Microsoft has taken the opportunity to slam Google’s products and product management processes once again.
Tom Rizzo, senior director of Microsoft Online Services, who previously claimed Google is failing in the enterprise, took to the “Why Microsoft” blog earlier this week to describe Google’s products as Spaghetti. “Google customers are not finding tools they have been using over the years,” said Rizzo. “The tools are dead and buried,” he added, referring to Google’s recent cull of products and services. “It is clear that Google is not in tune with the market needs and does not have a product roadmap and clear vision for productivity for their business customers,” he continues in a blog post outling a “Google Graveyard.” The stinging attack on Google by Rizzo points out some facts and figures of Google’s products and services:
“The recent killing of Google Labs is ironic to me. Google releases experimental products and tracks adoption to determine whether to continue providing them. Its products are like spaghetti, Google throws them up against the wall to see if they stick.
Case in point, as of its June release, the company is giving Google Plus a try in the social space, and now they are providing access to it for Google Apps customers. But can businesses and schools trust it to be there for very long, judging by the history of Google’s social family?:
• Wave lived 15 months from May 2009-August 2010,
• Aardvark lived 19 months from February 2010-September 2011,
• Buzz lived 20 months from February 2010 to October 2011.”
Rizzo claims Google’s withdrawal of supported products are examples of what is convenient for the company and not good for business. “It is clear that Google’s product management practice is haphazard and noncommittal,” says Rizzo. The latest round of corporate mud slinging comes shortly after Microsoft claiming that Google is simply standing on the shoulders of others innovation with Android. Several public spats between Google and Microsoft have emerged over the past year, related to online services. Microsoft claimed in early April that Google had lied about its U.S. government security claim. Microsoft said that Google had mislead its customers by claiming it has been certified under the Federal Information Security Management Act (FISMA). Google responded to Microsoft’s claims and described them as “false” and “irresponsible.”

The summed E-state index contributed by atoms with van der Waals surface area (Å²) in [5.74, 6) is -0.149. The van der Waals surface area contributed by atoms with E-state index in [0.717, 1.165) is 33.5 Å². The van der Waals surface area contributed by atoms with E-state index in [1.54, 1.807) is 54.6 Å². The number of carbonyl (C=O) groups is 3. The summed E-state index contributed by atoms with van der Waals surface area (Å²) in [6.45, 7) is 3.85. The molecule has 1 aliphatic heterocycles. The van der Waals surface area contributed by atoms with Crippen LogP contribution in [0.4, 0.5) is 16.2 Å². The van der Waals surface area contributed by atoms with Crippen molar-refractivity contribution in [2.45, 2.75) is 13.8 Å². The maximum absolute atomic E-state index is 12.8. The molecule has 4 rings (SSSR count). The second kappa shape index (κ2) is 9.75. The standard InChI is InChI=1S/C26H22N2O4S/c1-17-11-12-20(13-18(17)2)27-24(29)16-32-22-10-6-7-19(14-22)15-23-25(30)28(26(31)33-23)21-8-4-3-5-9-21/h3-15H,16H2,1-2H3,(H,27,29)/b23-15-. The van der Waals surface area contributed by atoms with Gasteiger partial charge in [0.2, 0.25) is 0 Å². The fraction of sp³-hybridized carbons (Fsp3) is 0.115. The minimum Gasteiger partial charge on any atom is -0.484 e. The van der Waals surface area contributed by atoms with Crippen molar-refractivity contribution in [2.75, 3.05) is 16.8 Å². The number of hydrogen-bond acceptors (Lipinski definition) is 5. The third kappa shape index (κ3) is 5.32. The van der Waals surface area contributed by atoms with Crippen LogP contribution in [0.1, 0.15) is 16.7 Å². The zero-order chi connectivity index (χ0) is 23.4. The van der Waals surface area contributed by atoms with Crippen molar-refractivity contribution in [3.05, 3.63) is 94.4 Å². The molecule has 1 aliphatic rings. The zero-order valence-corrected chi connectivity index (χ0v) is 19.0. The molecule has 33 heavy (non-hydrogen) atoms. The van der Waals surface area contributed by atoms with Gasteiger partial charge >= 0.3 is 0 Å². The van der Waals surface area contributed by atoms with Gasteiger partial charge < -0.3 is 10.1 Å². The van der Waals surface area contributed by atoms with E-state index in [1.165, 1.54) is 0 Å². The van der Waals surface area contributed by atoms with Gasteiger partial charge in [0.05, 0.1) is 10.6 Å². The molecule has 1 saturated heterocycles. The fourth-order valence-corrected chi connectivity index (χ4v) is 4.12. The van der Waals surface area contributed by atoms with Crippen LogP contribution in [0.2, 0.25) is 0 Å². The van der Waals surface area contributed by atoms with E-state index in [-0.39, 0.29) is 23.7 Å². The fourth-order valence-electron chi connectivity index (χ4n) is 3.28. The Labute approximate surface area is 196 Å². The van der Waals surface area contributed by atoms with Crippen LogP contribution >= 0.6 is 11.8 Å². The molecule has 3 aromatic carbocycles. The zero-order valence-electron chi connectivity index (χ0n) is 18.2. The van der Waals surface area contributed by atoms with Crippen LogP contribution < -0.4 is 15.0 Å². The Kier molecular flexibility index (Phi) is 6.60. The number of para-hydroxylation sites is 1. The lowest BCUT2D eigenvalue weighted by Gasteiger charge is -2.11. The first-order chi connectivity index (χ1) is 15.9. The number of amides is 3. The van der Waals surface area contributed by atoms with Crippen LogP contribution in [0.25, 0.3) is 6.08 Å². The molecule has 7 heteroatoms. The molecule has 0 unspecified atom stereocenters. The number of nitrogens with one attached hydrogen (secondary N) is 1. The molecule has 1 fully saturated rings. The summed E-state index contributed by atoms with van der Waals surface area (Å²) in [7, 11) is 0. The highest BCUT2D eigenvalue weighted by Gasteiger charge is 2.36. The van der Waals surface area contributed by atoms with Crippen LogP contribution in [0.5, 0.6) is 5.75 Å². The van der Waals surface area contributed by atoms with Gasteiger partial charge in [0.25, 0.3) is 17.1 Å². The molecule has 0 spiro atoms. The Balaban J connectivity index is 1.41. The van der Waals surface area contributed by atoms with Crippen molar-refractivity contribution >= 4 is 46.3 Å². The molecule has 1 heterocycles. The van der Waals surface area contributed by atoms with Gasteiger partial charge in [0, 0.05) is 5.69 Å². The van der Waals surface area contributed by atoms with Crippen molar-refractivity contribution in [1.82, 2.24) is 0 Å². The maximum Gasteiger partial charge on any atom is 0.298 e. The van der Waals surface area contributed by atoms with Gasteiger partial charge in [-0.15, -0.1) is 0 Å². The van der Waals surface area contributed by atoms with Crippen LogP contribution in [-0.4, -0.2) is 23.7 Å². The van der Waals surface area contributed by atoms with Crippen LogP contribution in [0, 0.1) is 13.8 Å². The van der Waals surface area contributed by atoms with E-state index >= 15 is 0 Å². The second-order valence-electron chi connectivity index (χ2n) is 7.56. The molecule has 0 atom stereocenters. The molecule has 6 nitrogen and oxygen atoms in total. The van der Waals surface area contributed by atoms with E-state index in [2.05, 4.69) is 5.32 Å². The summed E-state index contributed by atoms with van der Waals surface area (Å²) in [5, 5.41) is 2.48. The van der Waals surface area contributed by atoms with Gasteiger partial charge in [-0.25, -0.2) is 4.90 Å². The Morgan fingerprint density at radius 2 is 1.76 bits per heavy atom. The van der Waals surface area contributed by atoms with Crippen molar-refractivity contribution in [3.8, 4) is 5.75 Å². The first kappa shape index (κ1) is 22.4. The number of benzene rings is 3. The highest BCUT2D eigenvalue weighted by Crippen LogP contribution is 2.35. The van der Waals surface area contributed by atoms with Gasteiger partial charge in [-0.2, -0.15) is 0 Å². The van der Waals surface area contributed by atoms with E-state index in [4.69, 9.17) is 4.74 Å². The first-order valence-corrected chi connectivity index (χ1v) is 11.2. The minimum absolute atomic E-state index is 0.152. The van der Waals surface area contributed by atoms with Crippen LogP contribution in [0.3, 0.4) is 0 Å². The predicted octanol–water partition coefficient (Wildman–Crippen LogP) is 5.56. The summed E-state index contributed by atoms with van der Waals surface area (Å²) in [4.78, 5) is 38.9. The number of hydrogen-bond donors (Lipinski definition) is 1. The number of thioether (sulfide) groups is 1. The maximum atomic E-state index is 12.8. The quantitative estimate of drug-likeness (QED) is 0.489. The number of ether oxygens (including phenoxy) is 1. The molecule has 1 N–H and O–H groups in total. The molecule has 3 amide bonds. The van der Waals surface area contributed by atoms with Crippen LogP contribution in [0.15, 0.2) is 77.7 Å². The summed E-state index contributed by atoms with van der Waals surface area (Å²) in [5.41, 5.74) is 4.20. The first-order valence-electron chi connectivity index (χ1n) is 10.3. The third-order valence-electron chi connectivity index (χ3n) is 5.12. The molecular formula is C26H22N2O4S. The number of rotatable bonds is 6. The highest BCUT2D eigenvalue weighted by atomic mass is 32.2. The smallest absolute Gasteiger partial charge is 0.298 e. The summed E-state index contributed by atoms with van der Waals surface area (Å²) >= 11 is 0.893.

Microsoft went on the attack again in May by claiming that Google Apps contains a hidden “Google Tax” with its product. Rizzo revealed at the time that Google Apps contains several hidden costs, especially when running Google Apps alongside Microsoft Office. Microsoft also posted a Office 365 vs Google Apps comparison earlier this year. The software giant created a mini-site to compare its Word Web App against Google Docs. Microsoft highlighted several inconsistencies when the same Word file is saved on Windows Live SkyDrive (or SharePoint) and Google Apps.
Image Credit: Microsoft Corporation